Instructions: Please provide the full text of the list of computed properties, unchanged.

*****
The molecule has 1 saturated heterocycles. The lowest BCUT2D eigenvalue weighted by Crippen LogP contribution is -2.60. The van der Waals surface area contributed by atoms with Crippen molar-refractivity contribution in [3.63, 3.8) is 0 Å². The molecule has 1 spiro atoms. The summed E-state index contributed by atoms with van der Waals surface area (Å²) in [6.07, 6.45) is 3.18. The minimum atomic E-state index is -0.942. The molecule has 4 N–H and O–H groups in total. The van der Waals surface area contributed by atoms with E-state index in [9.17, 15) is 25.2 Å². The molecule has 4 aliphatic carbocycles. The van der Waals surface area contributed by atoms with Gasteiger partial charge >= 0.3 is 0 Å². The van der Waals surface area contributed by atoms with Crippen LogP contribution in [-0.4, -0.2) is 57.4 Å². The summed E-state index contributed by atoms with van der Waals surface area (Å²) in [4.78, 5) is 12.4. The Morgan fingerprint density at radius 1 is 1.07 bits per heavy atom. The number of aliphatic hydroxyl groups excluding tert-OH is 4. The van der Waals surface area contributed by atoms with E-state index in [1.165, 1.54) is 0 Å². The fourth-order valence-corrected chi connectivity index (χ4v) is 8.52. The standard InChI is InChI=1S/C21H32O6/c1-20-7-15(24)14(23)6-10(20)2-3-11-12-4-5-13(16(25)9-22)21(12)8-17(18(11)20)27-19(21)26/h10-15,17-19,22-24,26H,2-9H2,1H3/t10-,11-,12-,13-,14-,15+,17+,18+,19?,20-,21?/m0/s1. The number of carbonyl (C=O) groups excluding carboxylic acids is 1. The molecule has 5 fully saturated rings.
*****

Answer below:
The molecule has 1 saturated heterocycles. The lowest BCUT2D eigenvalue weighted by Crippen LogP contribution is -2.60. The van der Waals surface area contributed by atoms with Crippen molar-refractivity contribution in [3.63, 3.8) is 0 Å². The molecule has 1 spiro atoms. The summed E-state index contributed by atoms with van der Waals surface area (Å²) in [6.07, 6.45) is 3.18. The minimum atomic E-state index is -0.942. The molecule has 4 N–H and O–H groups in total. The van der Waals surface area contributed by atoms with E-state index in [9.17, 15) is 25.2 Å². The molecule has 4 aliphatic carbocycles. The van der Waals surface area contributed by atoms with Gasteiger partial charge >= 0.3 is 0 Å². The van der Waals surface area contributed by atoms with Crippen LogP contribution in [-0.4, -0.2) is 57.4 Å². The summed E-state index contributed by atoms with van der Waals surface area (Å²) in [4.78, 5) is 12.4. The Morgan fingerprint density at radius 1 is 1.07 bits per heavy atom. The number of aliphatic hydroxyl groups excluding tert-OH is 4. The van der Waals surface area contributed by atoms with E-state index in [1.165, 1.54) is 0 Å². The fourth-order valence-corrected chi connectivity index (χ4v) is 8.52. The standard InChI is InChI=1S/C21H32O6/c1-20-7-15(24)14(23)6-10(20)2-3-11-12-4-5-13(16(25)9-22)21(12)8-17(18(11)20)27-19(21)26/h10-15,17-19,22-24,26H,2-9H2,1H3/t10-,11-,12-,13-,14-,15+,17+,18+,19?,20-,21?/m0/s1. The number of carbonyl (C=O) groups excluding carboxylic acids is 1. The molecule has 5 fully saturated rings.